Unfortunately I have since had a miscarriage.  The Doctor has said I can continue with Clomid in a couple of month's time.  I know there is a slight increased risk of miscarriage for patients who have PCO, but I wanted to ask if there was any hormone test I could have in the early stages of pregnancy to see if my hormone levels were normal? I have heard that sometimes patents with PCO have hormone injections during pregnancy - is this common?  Is there anything else I can do to increase my chances of a normal pregnancy?

Also, I have read lots about the link between PCO and the hormone insulin.  Is it worth asking my Doctor for an insulin test or would she have done this as a matter of course when I was first diagnosed?

A: Researchers are now just beginning to understand the relationship between PCOS and insulin resistance. You should talk to your doctor about getting your insulin and glucose levels checked. One of the most effective treatments for women with PCOS, especially those trying to get pregnant, in the use of an insulin sensitizing medication. If you are trying to conceive, it is important to be carefully monitored. You should be having your progesterone levels checked 7 days after you ovulate and again once you test positive for pregnancy. Sometimes low progesterone levels are treated with supplements (either pills, injections or suppositories); however, while it may help, researchers aren’t really sure how effective this treatment is in preventing miscarriages.

P.S. Remember that this information is for educational purposes only and is not intended to replace the care of your physician.

Q: Is bleeding during intercourse a symptom of PCOS?

I was diagnosed with PCOS a few years ago when I was married and was trying to conceive.  I have not been on any medication for the past two years and just dealt with having irregular menstrual cycles.  My doctor said as long as I was menstruating every few months or so things should be fine.  I have since divorced and recently entered into a new relationship.  We have had intercourse a couple of times and each time I experienced heavy bleeding.  The first time I thought that since it had been a while since my last period and that I had not been sexually active that intercourse triggered the bleeding (which lasted almost two weeks, which is not an uncommon length for me). But it has happened again.  Is this something common for women with PCOS?

Also, I have relocated to Dallas, TX and need to locate an OB-GYN here.  I would prefer someone that is familiar with PCOS.  Are you able to provide a listing of doctors in this area?

A: Bleeding during intercourse is not a symptom of PCOS. However, please talk to your doctor about this since it could indicate other problems. For a good PCOS doctor near you, please visit the PCOSA website at www.pcosupport.org.

P.S. Remember that this information is for educational purposes only and is not intended to replace the care of your physician.

Q: Will a hysterectomy make my PCOS go away?

Is it possible that if I have PCOS and have a hysterectomy it would go away?

A: Having a hysterectomy does not cure PCOS. PCOS is a genetic hormone disorder that just happens to affect the ovaries. Once you have PCOS, you will always have it. While there is no cure for PCOS, there are many treatment options know available that can help minimize symptoms.

P.S. Remember that this information is for educational purposes only and is not intended to replace the care of your physician.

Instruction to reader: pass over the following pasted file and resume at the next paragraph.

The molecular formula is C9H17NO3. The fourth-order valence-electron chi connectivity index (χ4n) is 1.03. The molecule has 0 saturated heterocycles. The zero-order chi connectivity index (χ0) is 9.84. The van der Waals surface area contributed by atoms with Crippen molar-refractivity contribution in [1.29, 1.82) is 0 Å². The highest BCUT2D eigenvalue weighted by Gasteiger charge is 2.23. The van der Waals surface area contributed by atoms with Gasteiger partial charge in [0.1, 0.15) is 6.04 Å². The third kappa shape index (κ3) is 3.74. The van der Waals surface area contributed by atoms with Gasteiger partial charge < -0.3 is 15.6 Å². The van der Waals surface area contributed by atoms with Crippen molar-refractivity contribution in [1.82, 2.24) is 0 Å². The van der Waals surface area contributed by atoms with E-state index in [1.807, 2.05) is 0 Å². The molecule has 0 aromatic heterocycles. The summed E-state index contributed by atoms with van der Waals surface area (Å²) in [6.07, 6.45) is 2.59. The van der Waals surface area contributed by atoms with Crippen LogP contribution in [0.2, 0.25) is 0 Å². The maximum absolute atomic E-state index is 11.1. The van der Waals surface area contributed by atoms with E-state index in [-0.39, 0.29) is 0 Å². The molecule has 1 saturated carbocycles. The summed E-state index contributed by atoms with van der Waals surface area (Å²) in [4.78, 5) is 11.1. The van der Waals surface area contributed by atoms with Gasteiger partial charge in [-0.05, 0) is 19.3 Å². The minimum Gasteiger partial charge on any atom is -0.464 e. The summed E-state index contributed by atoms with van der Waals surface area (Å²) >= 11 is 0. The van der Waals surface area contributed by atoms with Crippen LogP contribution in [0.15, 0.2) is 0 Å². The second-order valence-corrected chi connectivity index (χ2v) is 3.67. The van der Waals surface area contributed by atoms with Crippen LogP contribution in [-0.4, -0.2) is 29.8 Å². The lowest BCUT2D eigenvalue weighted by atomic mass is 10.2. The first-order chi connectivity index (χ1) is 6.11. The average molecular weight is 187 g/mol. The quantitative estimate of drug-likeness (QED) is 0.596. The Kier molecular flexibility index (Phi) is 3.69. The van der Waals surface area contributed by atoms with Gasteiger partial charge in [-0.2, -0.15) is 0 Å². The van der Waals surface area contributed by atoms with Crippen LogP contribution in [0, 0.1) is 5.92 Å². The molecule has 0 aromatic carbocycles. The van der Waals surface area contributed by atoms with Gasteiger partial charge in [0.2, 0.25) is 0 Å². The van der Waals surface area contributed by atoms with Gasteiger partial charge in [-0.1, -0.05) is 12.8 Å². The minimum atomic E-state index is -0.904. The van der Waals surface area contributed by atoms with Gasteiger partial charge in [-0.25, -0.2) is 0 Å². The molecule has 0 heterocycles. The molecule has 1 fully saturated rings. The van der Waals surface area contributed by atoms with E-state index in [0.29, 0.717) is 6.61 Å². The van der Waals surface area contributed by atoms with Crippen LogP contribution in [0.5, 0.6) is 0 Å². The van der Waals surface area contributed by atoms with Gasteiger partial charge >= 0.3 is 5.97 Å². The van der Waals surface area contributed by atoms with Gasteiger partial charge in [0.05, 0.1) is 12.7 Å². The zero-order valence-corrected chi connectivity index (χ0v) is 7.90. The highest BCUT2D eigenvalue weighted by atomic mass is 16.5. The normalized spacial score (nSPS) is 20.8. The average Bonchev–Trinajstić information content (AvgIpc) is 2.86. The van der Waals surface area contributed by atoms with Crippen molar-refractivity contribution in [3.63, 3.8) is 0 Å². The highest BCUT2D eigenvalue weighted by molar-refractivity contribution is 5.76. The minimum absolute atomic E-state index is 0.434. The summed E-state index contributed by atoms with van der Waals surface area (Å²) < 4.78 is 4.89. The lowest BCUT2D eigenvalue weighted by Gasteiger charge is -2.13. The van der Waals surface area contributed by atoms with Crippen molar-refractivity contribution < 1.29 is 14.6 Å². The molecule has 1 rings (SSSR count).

Q: Will a hysterectomy make my PCOS go away?

Is it possible that if I have PCOS and have a hysterectomy it would go away?

A: Having a hysterectomy does not cure PCOS. PCOS is a genetic hormone disorder that just happens to affect the ovaries. Once you have PCOS, you will always have it. While there is no cure for PCOS, there are many treatment options know available that can help minimize symptoms.

P.S. Remember that this information is for educational purposes only and is not intended to replace the care of your physician.

Q: Are my test results valid during a month when my period started on its own?

My name is Joanne and I'm 37 yrs old and have had PCO for at least 12yrs to the best of my knowledge, though only diagnosed last August. I just had some blood work done last month and I'm a little confused about the numbers.  Of course it had to be a month where my period actually started on it's own, so I'm not sure if that's why the numbers are what they are. fasting glucose=81, chol.=124, LDL=35, FSH=2.8,LH=4.7, DHEAS=157, prolactin=8, progesterone=7.6, andro=157. Should I be retested when I don't get a period for awhile? Is there any other blood work I should be having done? My OBGYN is wonderful, he has been my doc for 13yrs. He doesn't have a problem with ordering tests. Where to go from here I don't know, I can't take b/c,  I get too sick, I mean really sick like in the hospital with IV's going from vomiting so much, I can't deal with that again. I have two beautiful boys thankfully, so now I just want to be healthy so I can enjoy my kids for a long time to come. So any suggestions would be greatly appreciated. I live in Worcester, MA. Should I be going to see and endo? We don't have a big choice in endo's in Worcester, so I would probably have to go to Boston. Thanks again for your time.

A: Hormone levels can be very confusing, especially in relation to PCOS. Please check out our website www.livingwithpcos.com or our book “Living with PCOS” for detailed explanations about hormone levels. If you have PCOS, then your having your period should not have interfered with the levels… You either have PCOS or you don’t. If you are comfortable with your ob/gyn then great; however, in most cases, endocrinologist are usually a little more up-to-date on PCOS, but not always…It really depends on the doctor. There are some great PCOS endocrinologists in Boston if you want to travel… Check out www.pcosupport.org for their names.